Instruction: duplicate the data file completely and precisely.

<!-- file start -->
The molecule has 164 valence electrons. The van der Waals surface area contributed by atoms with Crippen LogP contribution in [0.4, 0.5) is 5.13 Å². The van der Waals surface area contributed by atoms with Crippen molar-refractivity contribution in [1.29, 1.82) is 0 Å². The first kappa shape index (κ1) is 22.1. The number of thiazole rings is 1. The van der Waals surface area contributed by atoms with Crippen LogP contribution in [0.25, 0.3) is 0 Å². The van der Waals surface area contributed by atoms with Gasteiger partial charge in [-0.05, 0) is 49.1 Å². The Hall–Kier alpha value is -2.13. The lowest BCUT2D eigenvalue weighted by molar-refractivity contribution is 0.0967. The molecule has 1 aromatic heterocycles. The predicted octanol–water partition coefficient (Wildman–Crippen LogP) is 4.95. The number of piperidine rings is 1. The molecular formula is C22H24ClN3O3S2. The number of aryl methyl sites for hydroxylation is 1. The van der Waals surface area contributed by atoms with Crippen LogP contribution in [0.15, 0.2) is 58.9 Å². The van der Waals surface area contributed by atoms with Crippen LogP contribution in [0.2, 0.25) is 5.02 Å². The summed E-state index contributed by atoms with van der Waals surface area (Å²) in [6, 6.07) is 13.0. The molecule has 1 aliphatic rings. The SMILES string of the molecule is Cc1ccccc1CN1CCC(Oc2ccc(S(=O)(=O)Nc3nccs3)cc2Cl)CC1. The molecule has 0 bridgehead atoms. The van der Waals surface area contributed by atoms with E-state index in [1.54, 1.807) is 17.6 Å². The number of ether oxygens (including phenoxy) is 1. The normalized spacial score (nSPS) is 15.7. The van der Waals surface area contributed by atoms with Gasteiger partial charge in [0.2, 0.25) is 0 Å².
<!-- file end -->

The molecule has 164 valence electrons. The van der Waals surface area contributed by atoms with Crippen LogP contribution in [0.4, 0.5) is 5.13 Å². The van der Waals surface area contributed by atoms with Crippen molar-refractivity contribution in [1.29, 1.82) is 0 Å². The first kappa shape index (κ1) is 22.1. The number of thiazole rings is 1. The van der Waals surface area contributed by atoms with Crippen LogP contribution in [0.25, 0.3) is 0 Å². The van der Waals surface area contributed by atoms with Gasteiger partial charge in [-0.05, 0) is 49.1 Å². The Hall–Kier alpha value is -2.13. The lowest BCUT2D eigenvalue weighted by molar-refractivity contribution is 0.0967. The molecule has 1 aromatic heterocycles. The predicted octanol–water partition coefficient (Wildman–Crippen LogP) is 4.95. The number of piperidine rings is 1. The molecular formula is C22H24ClN3O3S2. The number of aryl methyl sites for hydroxylation is 1. The van der Waals surface area contributed by atoms with Crippen LogP contribution in [0.15, 0.2) is 58.9 Å². The van der Waals surface area contributed by atoms with Crippen LogP contribution in [0.2, 0.25) is 5.02 Å². The summed E-state index contributed by atoms with van der Waals surface area (Å²) in [6, 6.07) is 13.0. The molecule has 1 aliphatic rings. The SMILES string of the molecule is Cc1ccccc1CN1CCC(Oc2ccc(S(=O)(=O)Nc3nccs3)cc2Cl)CC1. The molecule has 0 bridgehead atoms. The van der Waals surface area contributed by atoms with E-state index in [1.54, 1.807) is 17.6 Å². The number of ether oxygens (including phenoxy) is 1. The normalized spacial score (nSPS) is 15.7. The van der Waals surface area contributed by atoms with Gasteiger partial charge in [0.2, 0.25) is 0 Å².